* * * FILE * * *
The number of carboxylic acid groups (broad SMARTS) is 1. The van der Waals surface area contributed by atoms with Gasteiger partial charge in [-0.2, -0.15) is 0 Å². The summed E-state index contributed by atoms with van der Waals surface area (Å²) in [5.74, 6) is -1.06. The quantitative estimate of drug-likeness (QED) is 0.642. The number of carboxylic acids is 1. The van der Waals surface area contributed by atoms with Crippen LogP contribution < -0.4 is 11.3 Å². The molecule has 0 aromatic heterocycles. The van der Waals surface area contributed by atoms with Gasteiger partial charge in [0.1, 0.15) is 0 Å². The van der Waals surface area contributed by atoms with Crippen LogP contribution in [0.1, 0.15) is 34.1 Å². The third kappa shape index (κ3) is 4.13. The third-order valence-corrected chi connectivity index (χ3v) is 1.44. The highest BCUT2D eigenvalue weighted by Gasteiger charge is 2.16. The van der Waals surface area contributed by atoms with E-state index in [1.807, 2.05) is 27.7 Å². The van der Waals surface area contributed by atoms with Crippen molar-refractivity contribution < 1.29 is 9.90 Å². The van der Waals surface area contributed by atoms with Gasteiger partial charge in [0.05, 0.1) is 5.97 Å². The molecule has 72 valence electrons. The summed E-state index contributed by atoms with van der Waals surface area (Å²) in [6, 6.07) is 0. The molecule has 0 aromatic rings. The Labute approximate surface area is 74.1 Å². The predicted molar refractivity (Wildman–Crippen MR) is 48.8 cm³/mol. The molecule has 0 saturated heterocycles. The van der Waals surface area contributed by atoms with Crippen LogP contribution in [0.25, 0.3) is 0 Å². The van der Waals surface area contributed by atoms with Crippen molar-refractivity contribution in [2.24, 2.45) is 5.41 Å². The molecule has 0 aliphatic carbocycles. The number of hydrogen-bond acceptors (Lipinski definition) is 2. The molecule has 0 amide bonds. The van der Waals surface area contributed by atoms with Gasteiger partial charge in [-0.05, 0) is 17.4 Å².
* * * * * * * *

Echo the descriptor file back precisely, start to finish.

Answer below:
The number of carboxylic acid groups (broad SMARTS) is 1. The van der Waals surface area contributed by atoms with Gasteiger partial charge in [-0.2, -0.15) is 0 Å². The summed E-state index contributed by atoms with van der Waals surface area (Å²) in [5.74, 6) is -1.06. The quantitative estimate of drug-likeness (QED) is 0.642. The number of carboxylic acids is 1. The van der Waals surface area contributed by atoms with Crippen LogP contribution < -0.4 is 11.3 Å². The molecule has 0 aromatic heterocycles. The van der Waals surface area contributed by atoms with Gasteiger partial charge in [0.1, 0.15) is 0 Å². The van der Waals surface area contributed by atoms with Crippen LogP contribution in [0.1, 0.15) is 34.1 Å². The third kappa shape index (κ3) is 4.13. The third-order valence-corrected chi connectivity index (χ3v) is 1.44. The highest BCUT2D eigenvalue weighted by Gasteiger charge is 2.16. The van der Waals surface area contributed by atoms with E-state index in [1.807, 2.05) is 27.7 Å². The van der Waals surface area contributed by atoms with Crippen molar-refractivity contribution < 1.29 is 9.90 Å². The van der Waals surface area contributed by atoms with Gasteiger partial charge in [0.05, 0.1) is 5.97 Å². The molecule has 72 valence electrons. The summed E-state index contributed by atoms with van der Waals surface area (Å²) in [6, 6.07) is 0. The molecule has 0 aromatic rings. The Labute approximate surface area is 74.1 Å². The predicted molar refractivity (Wildman–Crippen MR) is 48.8 cm³/mol. The molecule has 0 saturated heterocycles. The van der Waals surface area contributed by atoms with Crippen LogP contribution in [0.25, 0.3) is 0 Å². The van der Waals surface area contributed by atoms with Crippen molar-refractivity contribution in [2.24, 2.45) is 5.41 Å². The molecule has 0 aliphatic carbocycles. The number of hydrogen-bond acceptors (Lipinski definition) is 2. The molecule has 0 amide bonds. The van der Waals surface area contributed by atoms with Gasteiger partial charge in [-0.05, 0) is 17.4 Å².